Sometimes there has to be a ‘plan B’ but thankfully, it does not always need to be used. With the possibility of low cloud, I had a couple of routes planned from Armboth car park on the west side of Thirlmere.
We set off westwards up the side of Cockrigg Crags on the footpath to Watendlath. It is pretty steep way up from the shore to above 400m. Thirlmere was quickly left behind as we walked up the unusual scattering of large boulders which had detached themselves from the Crags.
An indication, which we did not pick up, of what was to come, was the heavy spate in the stream by the side of us and a second stream under our feet. Appreciative as we were of ‘fixed fell’ foot path, it resembled a shallow waterfall much of the way up the gill.
Armboth Fell andHelvellyn Range
As the cloud was considerately remaining aloft, we carried on up above the tree line, ‘plan B’ was to turn right and keep low. The inclination became more gradual as we made our way onto open fell and we became very aware of what a perfect location for a reservoir Thirlmere is. The fells between it and Derwent are a perfect watershed. A sphagnum sponge. At times we were walking through, rather than on, a soggy, green sago soup. Hi technology may make for waterproof boots but after being over the tops a few times, no I wasn’t wearing gaiters, I had to rely on the wetsuit effect to keep my feet warm.
High Tove was our first achievement and gave us a bit of dry space to perch on to while we drank coffee and ate the inevitable flapjacks. A detour is worth taking a little way further towards Watendlath just to take a look over Rosthwaite and Sergeant’s Crag. Back on intended track we squelched our way towards High Seat. For once a few moor contour lines would have been very welcome. Looking now at the map, the area is called the Pewits, more a case of ‘phew, we’re over it’.
High Seat has a trig point rather than just a pile of stones and the grey line remained just high enough for us to see south westish to Borrowdale and north over Derwent, Keswick and Bassenthwaite. High Seat is an optional point for dropping back to Thirlmere, but as we could see it, and it really didn’t look that far, we thought we may as well ‘bag another Wainwright’ and continued to Bleaberry Fell. We made it just before the cloud. It was tempting to sit in the shelter and simply enjoy the lakes and the sight of Skidaw and Blencathra, but the cloud was probably about to hide them and common sense, for once, prevailed and we retraced our steps towards High Seat and then dropped down over the open fell, just managing to keep below the cloud.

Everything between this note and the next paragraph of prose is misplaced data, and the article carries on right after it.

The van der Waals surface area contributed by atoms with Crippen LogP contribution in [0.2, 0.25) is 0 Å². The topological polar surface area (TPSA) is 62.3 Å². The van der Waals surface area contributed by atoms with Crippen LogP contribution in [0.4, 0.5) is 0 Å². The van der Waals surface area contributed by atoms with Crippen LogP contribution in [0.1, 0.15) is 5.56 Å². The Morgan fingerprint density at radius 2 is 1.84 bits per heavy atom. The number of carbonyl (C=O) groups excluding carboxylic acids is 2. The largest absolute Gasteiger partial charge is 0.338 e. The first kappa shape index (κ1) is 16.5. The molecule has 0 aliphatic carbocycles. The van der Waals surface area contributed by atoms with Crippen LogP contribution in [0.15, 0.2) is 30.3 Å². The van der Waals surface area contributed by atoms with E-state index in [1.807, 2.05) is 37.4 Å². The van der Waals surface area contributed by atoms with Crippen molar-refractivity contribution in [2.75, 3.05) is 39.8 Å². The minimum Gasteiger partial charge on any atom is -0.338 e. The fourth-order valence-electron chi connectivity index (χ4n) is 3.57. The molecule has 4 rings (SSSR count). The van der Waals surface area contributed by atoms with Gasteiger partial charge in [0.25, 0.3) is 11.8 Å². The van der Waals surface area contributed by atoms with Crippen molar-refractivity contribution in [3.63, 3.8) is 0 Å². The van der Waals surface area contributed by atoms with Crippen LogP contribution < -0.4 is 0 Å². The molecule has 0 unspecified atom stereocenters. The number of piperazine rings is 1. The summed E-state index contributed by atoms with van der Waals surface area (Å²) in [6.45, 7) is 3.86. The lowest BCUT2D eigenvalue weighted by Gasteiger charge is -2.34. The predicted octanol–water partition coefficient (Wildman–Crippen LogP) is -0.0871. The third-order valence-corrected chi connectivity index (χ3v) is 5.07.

Derwent and Bassenthwaite from Beaberry Tarn
Don’t expect to find a path to follow. There isn’t one. The reason for retracing back to High Seat is to avoid having to negotiate, Goat, Iron or Castle Crag. South of them the descent is a little more forgiving and we did eventually end on a vehicle track which led us to the edge of the fell and forestry plantation. It wasn’t that much drier down here and so we had a quick stop for lunch at a very uninspiring picnic point before heading north again.
For once a forestry trail was good to follow. We had had sufficient unspoilt fell for one day and were content to keep our feet out of the water and find our way down under Castle Crag. There is the option of quickly going up the ‘ancient monument of Castle Crag’ Raven Crag and/or The Benn, to enjoy a view over and along Thirlmere. Unfortunately Anne had an unfortunate slip and consequential dip in a rather acrid bog, exacerbated by forestry work. I can only admire her tenacity as wet and somewhat aromatic she made it up Benn, picked as we had read it afforded the best view. But one was enough. We were both quite happy to head down through the woodland directly down the hill and follow that tarmac ribbon back to the car.
Thirlmere from Benn
Route ideas from Cicerone North Lakeland walks, with a contribution from Go4walk C318. The map OL4.